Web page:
In that one-to-one matching we have found a set and a subset of it that negate Euclid's fifth common notion, "The whole is greater than the part." We have proven and verified that a well-defined subset of the natural numbers contains exactly as many elements as does the full set of the natural numbers itself contains. Just as denial of the truth of Euclid's fifth postulate (the parallel postulate of plane geometry) led to the development of the weird non-Euclidean geometries that have found application in describing the warped spacetimes of General Relativity, so too the denial of the truth of Euclid's fifth common notion leads to non-Euclidean arithmetic, which has its own applications to modern physics.
But if we have made an ubijoto match between the positive even integers and the complete set of the natural numbers (the positive integers), how can we possibly accommodate the other subset, the set of the positive odd integers?
We answer that question by visiting Hilbert's Hotel. In this little scenario David Hilbert (1862 Jan 23 - 1943 Feb 14; the German mathematician who, on 1900 Aug 08 at the Second International Congress of Mathematicians in Paris, France, gave the mathematicians of the Twentieth Century their 23-problem homework assignment) runs a hotel with an infinite number of rooms, which he has filled with guests. (Again, I note that there exists no such thing as an "infinite number" of anything; here I use it as a convenient shorthand term for the clumsier phrase "an indeterminate number whose value lies beyond all possibility of counting, a number in pursuit of infinity".) Each guest bears a number equal to twice the number of the room they occupy, so, for example, Guest-54 occupies Room-27. In this scenario the rooms represent the set of the natural numbers and the guests represent the set of the positive even integers.
Next an infinite number of new guests, bearing the positive odd integers, arrive at the hotel and they all have reservations. What can Dr. Hilbert do? He apparently has no accommodation for them. However, the desk clerk, Mr. Cantor, knows just what to do. He tells each current guest to move into the room that shares their number, so that Guest-54 moves into Room-54, and then he tells the new guests to move into the freed-up odd-numbered rooms, each new guest moving into the room that shares their number, so that Guest-27 moves into the room that Guest-54 vacated. Thus, even with the hotel fully occupied, Mr. Cantor can still accommodate an infinite set of new guests.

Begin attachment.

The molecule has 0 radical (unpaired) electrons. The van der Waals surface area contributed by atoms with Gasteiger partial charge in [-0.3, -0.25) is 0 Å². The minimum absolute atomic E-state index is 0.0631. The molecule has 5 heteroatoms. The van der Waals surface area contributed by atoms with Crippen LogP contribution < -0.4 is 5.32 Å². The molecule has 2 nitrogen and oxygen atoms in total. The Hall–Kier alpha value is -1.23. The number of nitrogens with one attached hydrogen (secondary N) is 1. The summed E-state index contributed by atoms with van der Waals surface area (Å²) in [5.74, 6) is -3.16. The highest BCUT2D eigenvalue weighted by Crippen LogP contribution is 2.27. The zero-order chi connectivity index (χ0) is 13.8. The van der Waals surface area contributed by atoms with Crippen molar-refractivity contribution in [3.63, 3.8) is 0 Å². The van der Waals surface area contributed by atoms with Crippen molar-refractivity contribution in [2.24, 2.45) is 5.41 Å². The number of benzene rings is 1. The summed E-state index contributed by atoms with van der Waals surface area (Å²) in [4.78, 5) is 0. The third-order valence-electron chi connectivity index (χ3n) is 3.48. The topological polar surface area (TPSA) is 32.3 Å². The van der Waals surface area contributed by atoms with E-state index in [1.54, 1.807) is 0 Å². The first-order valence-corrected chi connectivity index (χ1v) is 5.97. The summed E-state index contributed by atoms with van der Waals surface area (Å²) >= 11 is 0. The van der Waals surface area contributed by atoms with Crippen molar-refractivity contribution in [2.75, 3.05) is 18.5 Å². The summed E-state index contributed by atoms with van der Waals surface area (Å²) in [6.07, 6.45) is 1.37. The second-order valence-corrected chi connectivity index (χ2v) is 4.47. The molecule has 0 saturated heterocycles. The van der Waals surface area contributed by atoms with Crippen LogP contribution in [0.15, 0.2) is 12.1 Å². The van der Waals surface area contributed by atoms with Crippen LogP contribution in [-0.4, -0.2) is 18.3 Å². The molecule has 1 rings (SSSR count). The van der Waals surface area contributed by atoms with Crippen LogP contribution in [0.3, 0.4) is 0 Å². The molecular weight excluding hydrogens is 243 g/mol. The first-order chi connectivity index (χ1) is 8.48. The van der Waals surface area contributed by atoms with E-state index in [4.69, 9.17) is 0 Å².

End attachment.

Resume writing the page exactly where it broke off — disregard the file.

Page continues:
That seems like a paradox. People often talk of paradox when they talk of infinity. Richard Phillips Feynman (1918 May 11 - 1988 Feb 15) offered a rather nice description of a paradox that will shed some light here: "A paradox is a situation which gives one answer when analyzed one way, and a different answer when analyzed another way, so that we are left in somewhat of a quandary as to actually what should happen." In writing down the natural numbers and putting them into an ubijoto match with the positive even integers, we have created a Feynmanian paradox. On the one hand, we know that the set of the positive even integers must contain fewer elements than does the full set of the natural numbers. And on the other hand, we have proven and verified the fact that the set of the positive even integers contains the same number of elements as does the set of the natural numbers. We can't dissolve that paradox by identifying and correcting bad assumptions in the reasoning that led to it, as we do in dissolving the Twin Paradox of Relativity. We can only get away with this absurdity by putting the magical transformation that makes it possible (whatever form that might take) "way out there" in the fantastic realm of infinity, whither no one can ever go. We thus create the ultimate example of "sweeping the dirt under the rug", but it works nonetheless as long as we take proper care with it.
We can make an ubijoto match between the elements of any well-ordered subset of the natural numbers and the elements of the set of the natural numbers. By well-ordered we mean that the subset has a first element and a criterion, usually magnitude, by which each element precedes one other element. Just as we did with the positive even integers, we can make an ubijoto match between the elements of the set of the positive odd integers and the elements of the set of the natural numbers. We can also make an ubijoto match between the elements of the set of the square numbers and the set of the natural numbers, matching each counting number with its square (and that works for the other powers as well). Can we do the same with the set of the prime numbers?
Does the well-ordered set of the prime numbers have a last element? If not, then the prime numbers comprise an infinite set and we can make an ubijoto match between its elements and the natural numbers. Euclid devised an elegant proof and verification of the proposition that no last prime number exists. Assume that such a last prime number does exist, a largest prime number that we designate P. Take all of the prime numbers, beginning with two, up to and including P and multiply them together to create the number N. By the fundamental theorem of arithmetic, the unique factorization theorem, no other product of primes will produce that number. Consider N+1. If it represents a prime number, then we know that P cannot represent the last element of the set of the prime numbers. If N+1 represents a composite number, we know that none of the prime numbers equal to or less than P can divide it evenly, so it must represent a product of prime numbers larger than P, which also necessitates that P not represent the last element of the set of the prime numbers.